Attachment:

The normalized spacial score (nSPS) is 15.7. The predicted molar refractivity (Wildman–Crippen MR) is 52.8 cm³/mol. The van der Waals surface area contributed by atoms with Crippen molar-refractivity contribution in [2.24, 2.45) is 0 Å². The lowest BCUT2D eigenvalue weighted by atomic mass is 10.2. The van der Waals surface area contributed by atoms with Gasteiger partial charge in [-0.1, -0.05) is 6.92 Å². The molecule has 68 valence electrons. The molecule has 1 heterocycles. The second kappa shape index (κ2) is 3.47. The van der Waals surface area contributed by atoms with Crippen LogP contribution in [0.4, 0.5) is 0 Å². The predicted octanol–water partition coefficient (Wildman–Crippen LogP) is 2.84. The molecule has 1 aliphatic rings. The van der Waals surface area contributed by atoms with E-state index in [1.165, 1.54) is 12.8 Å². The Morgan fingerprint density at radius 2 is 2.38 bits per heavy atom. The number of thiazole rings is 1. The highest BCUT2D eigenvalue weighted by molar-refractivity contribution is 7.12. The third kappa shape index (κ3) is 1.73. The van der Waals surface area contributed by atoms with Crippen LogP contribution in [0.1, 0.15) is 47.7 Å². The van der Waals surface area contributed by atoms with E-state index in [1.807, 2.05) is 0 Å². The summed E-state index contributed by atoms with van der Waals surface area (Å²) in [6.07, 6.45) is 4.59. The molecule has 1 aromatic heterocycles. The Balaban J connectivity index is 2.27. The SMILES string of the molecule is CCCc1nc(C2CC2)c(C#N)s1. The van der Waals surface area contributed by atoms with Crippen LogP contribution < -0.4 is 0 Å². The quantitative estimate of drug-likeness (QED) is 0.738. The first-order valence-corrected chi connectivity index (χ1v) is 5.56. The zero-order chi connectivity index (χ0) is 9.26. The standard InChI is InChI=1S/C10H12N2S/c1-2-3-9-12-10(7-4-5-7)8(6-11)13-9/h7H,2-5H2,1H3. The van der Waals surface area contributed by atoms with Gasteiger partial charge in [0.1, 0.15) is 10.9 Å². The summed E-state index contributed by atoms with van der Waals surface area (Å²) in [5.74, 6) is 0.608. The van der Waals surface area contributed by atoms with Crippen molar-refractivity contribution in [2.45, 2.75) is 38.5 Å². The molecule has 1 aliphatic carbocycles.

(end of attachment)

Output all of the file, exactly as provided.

The normalized spacial score (nSPS) is 15.7. The predicted molar refractivity (Wildman–Crippen MR) is 52.8 cm³/mol. The van der Waals surface area contributed by atoms with Crippen molar-refractivity contribution in [2.24, 2.45) is 0 Å². The lowest BCUT2D eigenvalue weighted by atomic mass is 10.2. The van der Waals surface area contributed by atoms with Gasteiger partial charge in [-0.1, -0.05) is 6.92 Å². The molecule has 68 valence electrons. The molecule has 1 heterocycles. The second kappa shape index (κ2) is 3.47. The van der Waals surface area contributed by atoms with Crippen LogP contribution in [0.4, 0.5) is 0 Å². The predicted octanol–water partition coefficient (Wildman–Crippen LogP) is 2.84. The molecule has 1 aliphatic rings. The van der Waals surface area contributed by atoms with E-state index in [1.165, 1.54) is 12.8 Å². The Morgan fingerprint density at radius 2 is 2.38 bits per heavy atom. The number of thiazole rings is 1. The highest BCUT2D eigenvalue weighted by molar-refractivity contribution is 7.12. The third kappa shape index (κ3) is 1.73. The van der Waals surface area contributed by atoms with Crippen LogP contribution in [0.1, 0.15) is 47.7 Å². The van der Waals surface area contributed by atoms with E-state index in [1.807, 2.05) is 0 Å². The summed E-state index contributed by atoms with van der Waals surface area (Å²) in [6.07, 6.45) is 4.59. The molecule has 1 aromatic heterocycles. The Balaban J connectivity index is 2.27. The SMILES string of the molecule is CCCc1nc(C2CC2)c(C#N)s1. The van der Waals surface area contributed by atoms with Crippen LogP contribution < -0.4 is 0 Å². The quantitative estimate of drug-likeness (QED) is 0.738. The first-order valence-corrected chi connectivity index (χ1v) is 5.56. The zero-order chi connectivity index (χ0) is 9.26. The standard InChI is InChI=1S/C10H12N2S/c1-2-3-9-12-10(7-4-5-7)8(6-11)13-9/h7H,2-5H2,1H3. The van der Waals surface area contributed by atoms with Gasteiger partial charge in [0.1, 0.15) is 10.9 Å². The summed E-state index contributed by atoms with van der Waals surface area (Å²) in [5.74, 6) is 0.608. The van der Waals surface area contributed by atoms with Crippen molar-refractivity contribution in [2.45, 2.75) is 38.5 Å². The molecule has 1 aliphatic carbocycles.